At 83, Jack was struggling with advanced chronic obstructive pulmonary disease and had only 49 percent lung capacity. He was approved for MAID, but Katherine, a Christian who opposed the procedure on personal religious grounds, asserted to the court that Jack should be disqualified from MAID because his problems were largely psychological rather than physical. Katherine’s bid was overruled by the Nova Scotia Court of Appeal.
While few cases are as dramatic as a legal battle between octogenarian spouses, Signy Novak is familiar with the confusion and hurt feelings surrounding a loved one’s choice to access MAID. When her father was critically ill with cancer and looking to end his life, Novak says her family had difficult questions about both the process and emotional ramifications — but they weren’t sure where to look for answers. This inspired her to start a peer-based not-for-profit, Bridge 4 You, that encourages conversations between MAID candidates, family members, friends and caregivers.
Novak, who is based in Burnaby, B.C., has a roster of 30 volunteers across Canada — all of whom have personal experience with MAID. They have also partnered with Bridge C-14, an Ontario group with a similar mandate. “We might get a question through the website like, ‘I’ve decided to do MAID, but I don’t know how to explain this to my kids so that they’ll understand,’” says Novak. “And then I pair them with someone who’s been in a similar situation. We’re not looking to solve their problem; we just want them to have someone to support them.”
Novak’s own father, a doctor who worked with palliative-care patients, knew exactly what he wanted at the end. “If his pain became too much and his cancer had spread too far, he did not want us looking after him,” she says. “He wanted to go while he was still fairly independent and while he could still get to the bathroom on his own and…still be clear in his head.”
Novak describes herself as “very lucky,” saying that the entire family was supportive of her father’s decision. But that doesn’t mean there was complete consensus. They struggled when it came down to details. Conflict erupted on the last day of her father’s life, a couple of hours before his scheduled death. One family member decided she didn’t want her kids to be present, which set off a debate over what was appropriate during those final moments. “It completely threw a wrench in things,” says Novak.
Even in the best of circumstances, with a supportive family, the details of MAID can be complicated. Objections can stem from any number of directions, including religious beliefs, unprocessed grief and generalized discomfort with death. Some family members can’t wrap their heads around someone they love choosing to leave rather than wringing every last moment out of life. Others might feel terror at the prospect of being left behind, of a new identity as an adult orphan or childless parent. Novak believes many of these complications arise from our stubborn refusal to drag the topic out of the shadows. “In western culture, we don’t talk about death freely,” she says.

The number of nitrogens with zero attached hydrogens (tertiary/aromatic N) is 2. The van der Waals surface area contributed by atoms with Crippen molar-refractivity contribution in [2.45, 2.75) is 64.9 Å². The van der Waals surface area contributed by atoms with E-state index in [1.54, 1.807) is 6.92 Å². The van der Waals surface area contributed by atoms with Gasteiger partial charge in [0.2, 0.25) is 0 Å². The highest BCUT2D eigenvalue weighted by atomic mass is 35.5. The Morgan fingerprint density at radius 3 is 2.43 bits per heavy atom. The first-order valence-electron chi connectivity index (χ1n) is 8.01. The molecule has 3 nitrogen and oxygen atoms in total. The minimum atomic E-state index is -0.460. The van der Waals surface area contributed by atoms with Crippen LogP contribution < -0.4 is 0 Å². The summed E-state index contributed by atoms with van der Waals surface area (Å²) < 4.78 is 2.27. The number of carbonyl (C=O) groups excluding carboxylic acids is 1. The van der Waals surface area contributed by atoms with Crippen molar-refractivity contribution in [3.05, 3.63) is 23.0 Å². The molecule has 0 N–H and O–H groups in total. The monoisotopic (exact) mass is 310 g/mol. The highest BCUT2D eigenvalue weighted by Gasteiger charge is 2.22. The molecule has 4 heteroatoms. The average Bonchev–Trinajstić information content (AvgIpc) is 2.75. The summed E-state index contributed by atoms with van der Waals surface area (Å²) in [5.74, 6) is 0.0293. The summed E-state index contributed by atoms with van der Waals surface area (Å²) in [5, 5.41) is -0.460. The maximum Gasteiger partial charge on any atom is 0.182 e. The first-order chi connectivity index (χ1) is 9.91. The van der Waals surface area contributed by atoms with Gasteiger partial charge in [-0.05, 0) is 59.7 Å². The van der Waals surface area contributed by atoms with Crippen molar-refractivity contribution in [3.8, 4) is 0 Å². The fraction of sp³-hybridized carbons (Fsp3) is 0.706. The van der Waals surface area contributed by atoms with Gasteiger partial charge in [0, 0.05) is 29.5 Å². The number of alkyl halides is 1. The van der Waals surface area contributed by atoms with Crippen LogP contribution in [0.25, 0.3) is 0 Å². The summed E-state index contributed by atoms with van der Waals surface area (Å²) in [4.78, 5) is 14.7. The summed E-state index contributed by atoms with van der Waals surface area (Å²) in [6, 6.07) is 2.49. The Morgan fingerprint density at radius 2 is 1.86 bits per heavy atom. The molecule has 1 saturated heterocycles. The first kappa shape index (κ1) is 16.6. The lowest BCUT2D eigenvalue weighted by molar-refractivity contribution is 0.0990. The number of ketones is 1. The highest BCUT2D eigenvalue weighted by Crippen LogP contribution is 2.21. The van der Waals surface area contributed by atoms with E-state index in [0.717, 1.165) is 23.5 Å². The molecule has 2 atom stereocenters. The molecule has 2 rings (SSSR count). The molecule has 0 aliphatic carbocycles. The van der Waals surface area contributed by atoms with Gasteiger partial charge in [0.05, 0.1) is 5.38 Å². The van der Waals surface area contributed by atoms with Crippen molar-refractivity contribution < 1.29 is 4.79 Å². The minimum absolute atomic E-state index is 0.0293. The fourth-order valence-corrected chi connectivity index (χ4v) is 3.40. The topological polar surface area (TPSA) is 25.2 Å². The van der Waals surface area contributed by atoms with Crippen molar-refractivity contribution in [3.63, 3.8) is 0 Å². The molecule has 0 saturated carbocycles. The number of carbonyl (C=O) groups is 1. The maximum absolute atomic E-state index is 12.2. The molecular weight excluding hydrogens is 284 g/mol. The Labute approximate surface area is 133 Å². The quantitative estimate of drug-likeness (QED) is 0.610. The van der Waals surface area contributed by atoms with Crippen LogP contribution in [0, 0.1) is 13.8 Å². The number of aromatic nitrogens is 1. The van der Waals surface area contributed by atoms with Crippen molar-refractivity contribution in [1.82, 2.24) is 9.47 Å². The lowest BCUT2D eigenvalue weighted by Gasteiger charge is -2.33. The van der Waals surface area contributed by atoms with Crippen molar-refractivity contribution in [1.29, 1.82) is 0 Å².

Walking alongside a loved one who has chosen to end their life can be an extremely fragile time. “You’re not only having to think about losing your significant other or your parent or whoever, but you’re also grappling with your own beliefs around your own mortality,” says Novak. “You’re suddenly having to get your head around so many different concepts that you maybe haven’t even thought about.”
Added to these thoughts and emotions are the demands of the logistics: Are we planning a small wedding but for a death? We permit final wishes from the dying, but what are the living allowed to negotiate?
Popular media perpetuates a certain image of someone’s final moments: a figure in bed at home or in the hospital, blanket pulled up to her or his armpits, serenely fading as gathered family quietly weep and express their gratitude for a lifetime of love. But, as Jana Buhlmann of New Westminster, B.C., discovered when her partner was dying, neither people nor relationships grow less complicated simply because death is around the corner.
When Buhlmann’s then-boyfriend, Chris Walters, was diagnosed with stage-four colon cancer at the age of 40, he gave her the option to leave. “We’d only been dating a year and a half,” she says. “He said, ‘You know, you don’t have to stick around.’” But Buhlmann loved the larger-than-life banjo player. “I was in it for the long run, no matter what,” she says. They got married not long after his diagnosis.
Over time, as his illness and unhappiness intensified, she developed a sense of purpose in helping Walters advocate to end his life in a way he actively chose. But nothing about the situation was easy. Some members of his ex-wife’s family opposed his decision to access assisted dying and made a concerted effort to talk him out of it.
The criticism chipped away at Walters, and in his final hours he oscillated between complete resolve and crippling doubts. He wanted confirmation that he was making the right choice, but Buhlmann simply reminded him of his options. “Do you think I should do this?” he asked her. “Do you think I’m making a mistake?”
“His son’s phone was buzzing within the last 15 minutes before his procedure, [as] his ex-sister-in-law was trying to stop him,” says Buhlmann. “It completely distracted from things.”